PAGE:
271

Oz Noy: Ha!

John Kelman By

Sign in to view read count
Oz Noy: Ha! Guitarist Oz Noy may not yet be a household name, but there are plenty of musicians on the New York scene, where he relocated from Israel in '96, who recognize him for the innovator he is—including bassist/multi-instrumentalist Richard Bona, drummer Jeff "Tain Watts, and vibraphonist Mike Mainieri. Noy's working trio regularly includes bassists Will Lee and James Genus, and drummers Watts, Keith Carlock, and Anton Fig. If one can be judged by the company one keeps, then Noy is clearly someone to keep an eye on.

Sometimes it's interesting to hear artists come to a similar place from different directions. Noy sometimes bears a resemblance to the jammier side of John Scofield. But whereas Scofield comes from a stronger jazz sensibility, Noy references a strong rock background—although he also demonstrates some knowledge of jazz vernacular. In recent years Scofield has incorporated an array of effects into his sound, but they always feel like supplements. With Noy, the effects are an integral part of his approach. While one can always picture Scofield with a pure, unadulterated tone, it's more difficult to distinguish Noy the guitarist from Noy the textural sonic painter.

But the common ground that Scofield, in his jam band mode, and Noy share is an unerring sense of groove, placed in a position of prominence and priority. On Ha!, Noy's second release and first studio effort, the funk is deep and dirty. So deep, in fact, that on half of the ten tracks Noy uses two drummers—Fig and Carlock—to create a thick, bottom-heavy rhythm section sound.

As fundamental and crucial as the rhythm section is, it's Noy who dominates, with a style that's more Jeff Beck than Joe Pass. Even when Noy tackles Thelonious Monk's "Blue Monk, his heavily compressed and overdriven tone make it a grittier blues than, one suspects, Monk had ever envisioned. And Noy's blues roots are clear—something he shares with guitarist Scott Henderson; but by being less influenced by the legato style of Holdsworth, and more by Hendrix, Noy clearly sounds more like a rocker than a jazzer.

Still, as much as Noy's roots come from the rock world, and his approach is generally extroverted and unfettered, he's equally capable of gentle persuasion and the occasional hint that his harmonic view is indeed richer than some of his more obvious influences. While there's a certain delicacy to his version of "I Can't Make You Love Me, he periodically throws in surprising dissonances that allude to his musical breadth.

Ha! is hard to classify as a jazz record—even a fusion one—but it's the kind that serves as a suitable entry point for jam band fans looking to find their way into a jazzier sensibility from improvisational rockers like the Allman Brothers. And it introduces Noy as a dynamic player whose name will inarguably show up on more radar screens in the future.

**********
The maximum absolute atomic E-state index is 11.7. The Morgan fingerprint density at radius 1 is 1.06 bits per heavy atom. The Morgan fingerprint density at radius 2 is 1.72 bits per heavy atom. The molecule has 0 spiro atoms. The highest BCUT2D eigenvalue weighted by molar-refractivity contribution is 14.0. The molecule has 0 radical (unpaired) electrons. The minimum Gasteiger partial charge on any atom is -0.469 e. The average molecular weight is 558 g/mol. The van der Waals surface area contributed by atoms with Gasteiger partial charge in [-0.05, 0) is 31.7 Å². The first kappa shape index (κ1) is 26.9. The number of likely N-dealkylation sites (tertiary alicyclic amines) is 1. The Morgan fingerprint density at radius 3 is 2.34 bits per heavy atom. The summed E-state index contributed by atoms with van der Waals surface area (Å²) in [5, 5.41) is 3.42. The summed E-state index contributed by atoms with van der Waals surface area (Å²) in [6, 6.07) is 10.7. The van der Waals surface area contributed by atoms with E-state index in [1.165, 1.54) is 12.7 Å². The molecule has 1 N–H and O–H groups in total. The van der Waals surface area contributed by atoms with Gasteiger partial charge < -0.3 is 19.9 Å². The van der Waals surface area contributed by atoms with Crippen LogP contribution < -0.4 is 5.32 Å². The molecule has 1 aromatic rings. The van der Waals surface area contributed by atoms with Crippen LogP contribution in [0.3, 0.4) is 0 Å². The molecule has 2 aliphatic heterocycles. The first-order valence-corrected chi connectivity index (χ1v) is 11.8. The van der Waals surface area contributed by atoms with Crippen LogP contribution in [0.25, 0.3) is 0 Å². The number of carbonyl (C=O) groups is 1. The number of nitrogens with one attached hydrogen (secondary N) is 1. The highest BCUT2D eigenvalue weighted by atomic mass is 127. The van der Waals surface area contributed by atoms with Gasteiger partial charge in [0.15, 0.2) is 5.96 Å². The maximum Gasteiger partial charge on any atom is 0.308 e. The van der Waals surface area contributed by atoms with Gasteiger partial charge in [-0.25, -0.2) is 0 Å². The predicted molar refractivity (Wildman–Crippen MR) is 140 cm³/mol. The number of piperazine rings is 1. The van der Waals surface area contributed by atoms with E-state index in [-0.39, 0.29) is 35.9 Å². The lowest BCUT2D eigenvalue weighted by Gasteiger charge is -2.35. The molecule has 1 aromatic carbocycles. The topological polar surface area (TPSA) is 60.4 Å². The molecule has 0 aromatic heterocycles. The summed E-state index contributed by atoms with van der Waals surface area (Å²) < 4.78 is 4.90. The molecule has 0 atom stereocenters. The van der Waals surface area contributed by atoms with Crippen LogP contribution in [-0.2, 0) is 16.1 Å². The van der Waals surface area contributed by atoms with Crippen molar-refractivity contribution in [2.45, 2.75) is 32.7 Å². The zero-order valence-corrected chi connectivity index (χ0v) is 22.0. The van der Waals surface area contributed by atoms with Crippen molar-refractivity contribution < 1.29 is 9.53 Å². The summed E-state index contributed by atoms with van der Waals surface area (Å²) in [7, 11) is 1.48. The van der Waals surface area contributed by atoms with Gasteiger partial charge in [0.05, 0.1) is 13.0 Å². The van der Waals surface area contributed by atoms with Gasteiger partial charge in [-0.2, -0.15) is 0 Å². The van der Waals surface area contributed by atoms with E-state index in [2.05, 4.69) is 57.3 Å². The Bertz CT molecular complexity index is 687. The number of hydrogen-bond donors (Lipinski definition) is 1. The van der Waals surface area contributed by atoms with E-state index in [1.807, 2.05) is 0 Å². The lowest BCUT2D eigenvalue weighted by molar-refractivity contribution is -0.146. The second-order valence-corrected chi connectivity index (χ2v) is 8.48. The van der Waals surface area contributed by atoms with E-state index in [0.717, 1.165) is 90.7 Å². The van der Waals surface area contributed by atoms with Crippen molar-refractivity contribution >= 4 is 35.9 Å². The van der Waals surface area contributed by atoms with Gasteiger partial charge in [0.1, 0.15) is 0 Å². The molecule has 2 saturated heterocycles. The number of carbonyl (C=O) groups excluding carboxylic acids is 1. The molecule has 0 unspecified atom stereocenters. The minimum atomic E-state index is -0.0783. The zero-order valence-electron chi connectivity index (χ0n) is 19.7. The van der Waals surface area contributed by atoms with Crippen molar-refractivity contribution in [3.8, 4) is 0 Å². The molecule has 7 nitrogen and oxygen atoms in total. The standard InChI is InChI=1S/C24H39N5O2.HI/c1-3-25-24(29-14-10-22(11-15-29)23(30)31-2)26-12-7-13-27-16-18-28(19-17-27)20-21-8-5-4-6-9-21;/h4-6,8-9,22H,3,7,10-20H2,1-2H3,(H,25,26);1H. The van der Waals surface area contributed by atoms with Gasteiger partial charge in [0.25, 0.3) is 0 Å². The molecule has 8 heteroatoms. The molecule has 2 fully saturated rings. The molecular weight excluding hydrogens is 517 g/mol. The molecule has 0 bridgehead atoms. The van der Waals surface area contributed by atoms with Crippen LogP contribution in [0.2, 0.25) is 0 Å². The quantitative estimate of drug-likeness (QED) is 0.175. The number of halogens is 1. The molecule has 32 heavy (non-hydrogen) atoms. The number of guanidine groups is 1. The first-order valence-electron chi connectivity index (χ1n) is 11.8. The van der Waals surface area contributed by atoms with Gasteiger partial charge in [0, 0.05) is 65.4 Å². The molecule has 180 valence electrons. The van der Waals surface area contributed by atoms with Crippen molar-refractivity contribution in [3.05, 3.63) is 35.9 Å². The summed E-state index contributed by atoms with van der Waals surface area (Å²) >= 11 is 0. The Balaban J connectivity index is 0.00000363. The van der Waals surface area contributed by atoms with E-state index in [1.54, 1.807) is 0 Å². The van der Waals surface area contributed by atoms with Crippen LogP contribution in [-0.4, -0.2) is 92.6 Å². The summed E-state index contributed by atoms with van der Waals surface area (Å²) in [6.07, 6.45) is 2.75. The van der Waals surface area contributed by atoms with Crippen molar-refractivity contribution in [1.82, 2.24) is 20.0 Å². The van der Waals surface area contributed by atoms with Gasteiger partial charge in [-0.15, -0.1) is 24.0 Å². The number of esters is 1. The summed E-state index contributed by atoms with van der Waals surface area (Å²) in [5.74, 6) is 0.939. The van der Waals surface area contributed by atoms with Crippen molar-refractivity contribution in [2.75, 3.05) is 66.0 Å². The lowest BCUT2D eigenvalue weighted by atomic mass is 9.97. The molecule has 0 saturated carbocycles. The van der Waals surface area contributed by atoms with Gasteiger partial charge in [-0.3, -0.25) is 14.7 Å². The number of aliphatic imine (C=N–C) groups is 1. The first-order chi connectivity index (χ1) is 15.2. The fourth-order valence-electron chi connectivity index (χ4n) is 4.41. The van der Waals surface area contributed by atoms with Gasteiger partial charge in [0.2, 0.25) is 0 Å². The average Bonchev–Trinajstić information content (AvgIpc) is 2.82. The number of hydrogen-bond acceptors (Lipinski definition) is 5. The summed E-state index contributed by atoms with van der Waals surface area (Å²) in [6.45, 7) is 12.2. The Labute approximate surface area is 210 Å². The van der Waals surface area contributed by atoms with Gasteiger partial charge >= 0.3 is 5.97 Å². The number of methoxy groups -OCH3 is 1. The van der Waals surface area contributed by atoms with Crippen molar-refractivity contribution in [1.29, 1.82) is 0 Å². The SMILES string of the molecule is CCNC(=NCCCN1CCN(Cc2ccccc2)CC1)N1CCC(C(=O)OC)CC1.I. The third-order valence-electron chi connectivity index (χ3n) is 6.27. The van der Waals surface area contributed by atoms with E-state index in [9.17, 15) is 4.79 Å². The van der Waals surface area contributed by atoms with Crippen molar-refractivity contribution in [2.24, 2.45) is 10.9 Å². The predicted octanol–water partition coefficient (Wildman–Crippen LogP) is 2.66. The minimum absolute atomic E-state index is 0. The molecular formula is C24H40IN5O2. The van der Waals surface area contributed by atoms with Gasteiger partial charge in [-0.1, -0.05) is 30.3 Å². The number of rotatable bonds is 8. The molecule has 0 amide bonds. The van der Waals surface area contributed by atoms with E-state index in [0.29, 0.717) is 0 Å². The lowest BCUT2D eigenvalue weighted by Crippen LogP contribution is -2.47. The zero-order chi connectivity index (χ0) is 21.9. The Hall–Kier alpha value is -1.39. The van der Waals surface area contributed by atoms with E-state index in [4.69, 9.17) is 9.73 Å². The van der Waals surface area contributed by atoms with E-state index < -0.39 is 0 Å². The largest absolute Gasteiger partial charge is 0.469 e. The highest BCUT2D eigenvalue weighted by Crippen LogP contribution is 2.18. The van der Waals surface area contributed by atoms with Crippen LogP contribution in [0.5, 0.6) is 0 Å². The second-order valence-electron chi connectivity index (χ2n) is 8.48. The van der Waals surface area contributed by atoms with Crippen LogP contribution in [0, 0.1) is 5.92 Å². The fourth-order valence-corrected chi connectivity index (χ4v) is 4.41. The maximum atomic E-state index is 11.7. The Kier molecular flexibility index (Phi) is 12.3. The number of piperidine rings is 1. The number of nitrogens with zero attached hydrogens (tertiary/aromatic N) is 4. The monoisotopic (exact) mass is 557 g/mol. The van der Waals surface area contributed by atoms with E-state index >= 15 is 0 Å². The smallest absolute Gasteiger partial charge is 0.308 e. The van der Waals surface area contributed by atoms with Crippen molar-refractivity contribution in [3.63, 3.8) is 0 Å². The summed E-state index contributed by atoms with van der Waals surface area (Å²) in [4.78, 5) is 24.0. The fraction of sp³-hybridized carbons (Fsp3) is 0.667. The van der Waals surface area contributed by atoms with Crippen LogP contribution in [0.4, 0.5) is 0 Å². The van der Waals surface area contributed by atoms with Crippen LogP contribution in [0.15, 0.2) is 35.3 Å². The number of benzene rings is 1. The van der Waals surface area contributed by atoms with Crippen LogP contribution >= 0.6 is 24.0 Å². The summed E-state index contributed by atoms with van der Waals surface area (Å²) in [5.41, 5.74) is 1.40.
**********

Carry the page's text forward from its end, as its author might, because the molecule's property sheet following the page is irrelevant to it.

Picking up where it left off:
Visit Oz Noy on the web.


Track Listing: Chillin'; Sit Tight; Haa!; Say What?!; What Love Is; Hey You; Downside Up; Blue Monk; Hit Me; I Can't Make You Love Me

Personnel: Oz Noy (guitar, guitar loops), Anton Fig (drums on all but Hey You, Hit Me, I Cant Make You Love Me), Keith Carlock (drums on Chillin, Haa!, Say What?!, What Love Is, Hey You, Downside Up, Hit Me, I Cant Make You Love Me), Will Lee (bass, voice on all but Hey You, Downside Up, Blue Monk), James Genus (acoustic bass on Chillin, What Love Is, Hey You, Downside Up, Blue Monk, Hit Me), George Whitty (organ, Rhodes, synthesizers and Wurlitzer on Chillin, Sit Tight, Say What?!, What Love Is, Hey You, Hit Me), Shai Bahar (synthesizer on Haa!), Mike Stern (guitar on Downside Up)

Year Released: 2005 | Record Label: Magnatude Records | Style: Funk/Groove


Shop

More Articles

Read Acceptance CD/LP/Track Review Acceptance
by Tyran Grillo
Published: February 26, 2017
Read The Wild CD/LP/Track Review The Wild
by Dan McClenaghan
Published: February 26, 2017
Read This Is Nate Najar CD/LP/Track Review This Is Nate Najar
by Edward Blanco
Published: February 26, 2017
Read Joy Comes Back CD/LP/Track Review Joy Comes Back
by James Nadal
Published: February 26, 2017
Read Apocalypse CD/LP/Track Review Apocalypse
by Julian Derry
Published: February 26, 2017
Read The Sound of Surprise: Live at the Side Door CD/LP/Track Review The Sound of Surprise: Live at the Side Door
by Edward Blanco
Published: February 25, 2017
Read "Eight Track II" CD/LP/Track Review Eight Track II
by Mark Sullivan
Published: December 4, 2016
Read "Suite Três Rios" CD/LP/Track Review Suite Três Rios
by Paul Naser
Published: July 29, 2016
Read "R Train On The D Line" CD/LP/Track Review R Train On The D Line
by Mark Corroto
Published: July 22, 2016
Read "Fulfillment" CD/LP/Track Review Fulfillment
by Glenn Astarita
Published: April 4, 2016
Read "The Lightning Bell" CD/LP/Track Review The Lightning Bell
by John Eyles
Published: July 19, 2016
Read "Boston, 1954" CD/LP/Track Review Boston, 1954
by Richard J Salvucci
Published: October 1, 2016

Post a comment

comments powered by Disqus

Sponsor: ECM Records | BUY NOW  

Support our sponsor

Support All About Jazz's Future

We need your help and we have a deal. Contribute $20 and we'll hide the six Google ads that appear on every page for a full year!

Buy it!